In other words, every constellation that's ever visible from your location will pass overhead ever day of the year. It's just that for certain times of year the Sun will also be overhead, which leads to difficult viewing. wink.gif

 

When I look at an object on a map of the sky and wonder when I'll be able to see it, I generally check for when the Sun will be at the object's RA + 180 degrees.

 

Maybe I should just use a planisphere ...



#19 Starman1

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Posted 24 February 2021 - 01:31 PM

Maybe I'm just strange, but my answer to the OP's original question would be, "Yes - they're correlated because the Sun's RA is seasonal."

<...snip...>

The sun is out of the way when it is about an hour and a half (18°) away from the object.

But who wants to view the object on the horizon, eh?

So add another 30° to get the object high enough, and you're at +/- 48° from the sun.

And if you prefer to view an object on the meridian, +/- 108° of RA from the sun will do it, and everything in between (about 144° of sky over the night).

 

If you only consider the meridian, then it will take longer than 3 months to see the whole sky.

But if you consider 30° or higher acceptable, 3 months can reveal the entire sky.


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#20 Tony Flanders

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Posted 24 February 2021 - 05:31 PM

I sort of know what's visible when by heart by now, but every now and then I retreat to first principles, especially when I want a little more accuracy.

 

By definition, the Sun is at R.A. 0 on the first day of spring, the vernal equinox. That happens in late March. Every month after that, the Sun's R.A. increases by two hours. Knowing that, it should be easy to estimate the Sun's R.A. on any given date.

 

For instance it is now late February. So the Sun is currently about two hours before R.A. 0 -- in other words, R.A. 22. (The whole R.A. system wraps around at 24.) That means that the objects that are least visible lie on R.A. 22. You can indeed see some circumpolar objects (ones close to Polaris) that lie on R.A. 22, but they will be placed about as badly as possible.

 

If you were to observe at true local midnight, the objects that would be best placed are the ones 12 hours away from the Sun -- at R.A. 10. As kathyastro says above, most people are more likely to be out at 10 p.m., roughly two hours before true local midnight -- at least when daylight-saving time isn't in effect. So the objects currently best placed are roughly at R.A. 8. I am actually duplicating kathyastro's post here, except that I'm explaining why objects at R.A. 0 are best placed around 10 p.m. in late October.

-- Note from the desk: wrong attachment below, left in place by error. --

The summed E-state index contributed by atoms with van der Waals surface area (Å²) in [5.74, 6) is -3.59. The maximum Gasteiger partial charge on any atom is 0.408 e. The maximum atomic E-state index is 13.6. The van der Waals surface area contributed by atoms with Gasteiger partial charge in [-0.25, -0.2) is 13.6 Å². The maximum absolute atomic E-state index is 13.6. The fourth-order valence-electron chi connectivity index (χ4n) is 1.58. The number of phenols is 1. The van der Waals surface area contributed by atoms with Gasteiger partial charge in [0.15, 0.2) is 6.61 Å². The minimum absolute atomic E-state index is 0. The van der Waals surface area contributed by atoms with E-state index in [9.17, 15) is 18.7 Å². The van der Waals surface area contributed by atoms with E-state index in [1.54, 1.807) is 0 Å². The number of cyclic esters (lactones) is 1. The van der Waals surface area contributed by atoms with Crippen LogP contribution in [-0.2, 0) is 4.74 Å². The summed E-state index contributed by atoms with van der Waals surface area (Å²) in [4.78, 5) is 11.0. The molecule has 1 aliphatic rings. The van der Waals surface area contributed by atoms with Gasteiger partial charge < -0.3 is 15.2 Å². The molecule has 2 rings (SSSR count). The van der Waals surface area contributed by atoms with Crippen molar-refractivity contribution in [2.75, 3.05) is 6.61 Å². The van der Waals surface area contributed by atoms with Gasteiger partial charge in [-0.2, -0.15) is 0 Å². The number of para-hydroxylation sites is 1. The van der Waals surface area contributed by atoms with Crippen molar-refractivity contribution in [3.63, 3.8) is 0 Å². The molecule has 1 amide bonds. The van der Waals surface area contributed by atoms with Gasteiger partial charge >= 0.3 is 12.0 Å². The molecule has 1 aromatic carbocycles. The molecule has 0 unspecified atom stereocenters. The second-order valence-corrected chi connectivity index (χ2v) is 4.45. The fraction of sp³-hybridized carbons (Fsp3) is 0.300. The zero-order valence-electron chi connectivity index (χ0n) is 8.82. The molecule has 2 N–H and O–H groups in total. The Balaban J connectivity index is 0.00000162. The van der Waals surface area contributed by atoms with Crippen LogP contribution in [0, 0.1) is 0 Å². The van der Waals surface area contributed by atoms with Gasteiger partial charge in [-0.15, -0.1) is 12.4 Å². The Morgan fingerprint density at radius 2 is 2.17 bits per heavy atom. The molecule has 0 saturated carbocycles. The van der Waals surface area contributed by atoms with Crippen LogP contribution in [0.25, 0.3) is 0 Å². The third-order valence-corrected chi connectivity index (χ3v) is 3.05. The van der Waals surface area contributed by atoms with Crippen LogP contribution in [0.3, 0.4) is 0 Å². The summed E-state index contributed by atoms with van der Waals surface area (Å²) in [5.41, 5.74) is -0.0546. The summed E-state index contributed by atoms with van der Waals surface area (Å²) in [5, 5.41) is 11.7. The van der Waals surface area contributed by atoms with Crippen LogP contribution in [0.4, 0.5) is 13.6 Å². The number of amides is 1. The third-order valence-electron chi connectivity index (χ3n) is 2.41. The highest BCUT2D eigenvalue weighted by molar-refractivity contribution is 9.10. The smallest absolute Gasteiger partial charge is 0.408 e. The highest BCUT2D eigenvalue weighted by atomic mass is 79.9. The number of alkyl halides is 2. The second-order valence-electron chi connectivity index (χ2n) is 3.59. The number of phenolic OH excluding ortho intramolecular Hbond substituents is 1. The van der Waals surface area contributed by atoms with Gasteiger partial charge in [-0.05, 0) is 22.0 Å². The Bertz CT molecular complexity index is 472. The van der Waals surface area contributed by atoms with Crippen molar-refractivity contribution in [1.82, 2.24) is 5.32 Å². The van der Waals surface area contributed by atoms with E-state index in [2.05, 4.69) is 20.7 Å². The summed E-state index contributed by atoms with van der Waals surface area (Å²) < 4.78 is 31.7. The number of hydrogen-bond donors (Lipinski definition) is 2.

For best accuracy, obviously, use a planisphere or an electronic equivalent.


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#21 Gschnettler

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Posted 01 March 2021 - 01:33 PM

I think I have a formula. I’m looking at my Orion Deep Space 600 chart which has RA on it along with the date when that RA is at the meridian at 9pm.

Using that it looks like from Jan-Oct you can say that the 9pm RA at the meridian is approximately equal to the numeric month * 2 + 2 for the beginning of the month and + 3 for the second half of the month.

For Nov and Dec it would be equal to the (numeric month minus 12) * 2 + 2 for the beginning of the month or +3 for the end.

For example:

- early May: 5*2 + 2 = 12 hours RA

- late August: 8*2+3 = 19 h

- late Nov: (11-12)*2 + 3 = 1 h

Those all match up to the atlas. They don’t take into account daylight savings so need to factor that in, or just go with the map which says assume 9pm viewing for standard time, 10pm for daylight savings. Those are the times when I would be out most of the time anyways.

From there, I think can say that most objects should be easily visible with +/- 3 hours of the meridian RA.

So, for example, with the early May example above, I could take a spreadsheet of double stars, sort by RA, and then select those whose RA is between 9 -15 and feel confident that they would be high enough in the sky for good viewing.

Please let me know if you see any flaws with this approach.

#22 Tony Flanders

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Posted 03 March 2021 - 07:25 AM

I think I have a formula.

<...snip...>

That's all just fine. However, you can do better than just +-3 hours. It all depends on the object's declination. For far-southern objects that barely rise above the horizon, even being off 2 hours can be a serious problem. For circumpolar objects, you can easily go plus or minus 6 hours. For objects on the celestial equator, your 3 hours is probably about right.